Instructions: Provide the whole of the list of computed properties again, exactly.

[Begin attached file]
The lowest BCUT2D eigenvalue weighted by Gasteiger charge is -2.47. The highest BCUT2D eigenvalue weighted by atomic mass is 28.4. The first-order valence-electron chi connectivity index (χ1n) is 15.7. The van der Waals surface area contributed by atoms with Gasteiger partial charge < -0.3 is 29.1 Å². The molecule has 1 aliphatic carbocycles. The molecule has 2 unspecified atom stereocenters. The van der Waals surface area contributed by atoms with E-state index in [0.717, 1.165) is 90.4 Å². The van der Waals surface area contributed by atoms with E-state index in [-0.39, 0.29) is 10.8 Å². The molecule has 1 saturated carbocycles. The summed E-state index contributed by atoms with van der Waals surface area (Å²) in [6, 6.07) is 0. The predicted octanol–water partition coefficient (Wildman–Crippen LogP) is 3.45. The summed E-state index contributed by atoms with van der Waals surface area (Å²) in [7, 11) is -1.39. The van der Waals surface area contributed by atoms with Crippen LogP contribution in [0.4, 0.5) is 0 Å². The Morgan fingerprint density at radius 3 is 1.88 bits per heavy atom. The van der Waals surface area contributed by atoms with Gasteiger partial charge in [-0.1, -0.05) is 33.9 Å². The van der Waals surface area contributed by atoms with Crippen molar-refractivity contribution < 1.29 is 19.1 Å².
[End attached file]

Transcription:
The lowest BCUT2D eigenvalue weighted by Gasteiger charge is -2.47. The highest BCUT2D eigenvalue weighted by atomic mass is 28.4. The first-order valence-electron chi connectivity index (χ1n) is 15.7. The van der Waals surface area contributed by atoms with Gasteiger partial charge < -0.3 is 29.1 Å². The molecule has 1 aliphatic carbocycles. The molecule has 2 unspecified atom stereocenters. The van der Waals surface area contributed by atoms with E-state index in [0.717, 1.165) is 90.4 Å². The van der Waals surface area contributed by atoms with E-state index in [-0.39, 0.29) is 10.8 Å². The molecule has 1 saturated carbocycles. The summed E-state index contributed by atoms with van der Waals surface area (Å²) in [6, 6.07) is 0. The predicted octanol–water partition coefficient (Wildman–Crippen LogP) is 3.45. The summed E-state index contributed by atoms with van der Waals surface area (Å²) in [7, 11) is -1.39. The van der Waals surface area contributed by atoms with Crippen LogP contribution in [0.4, 0.5) is 0 Å². The Morgan fingerprint density at radius 3 is 1.88 bits per heavy atom. The van der Waals surface area contributed by atoms with Gasteiger partial charge in [-0.1, -0.05) is 33.9 Å². The van der Waals surface area contributed by atoms with Crippen molar-refractivity contribution < 1.29 is 19.1 Å².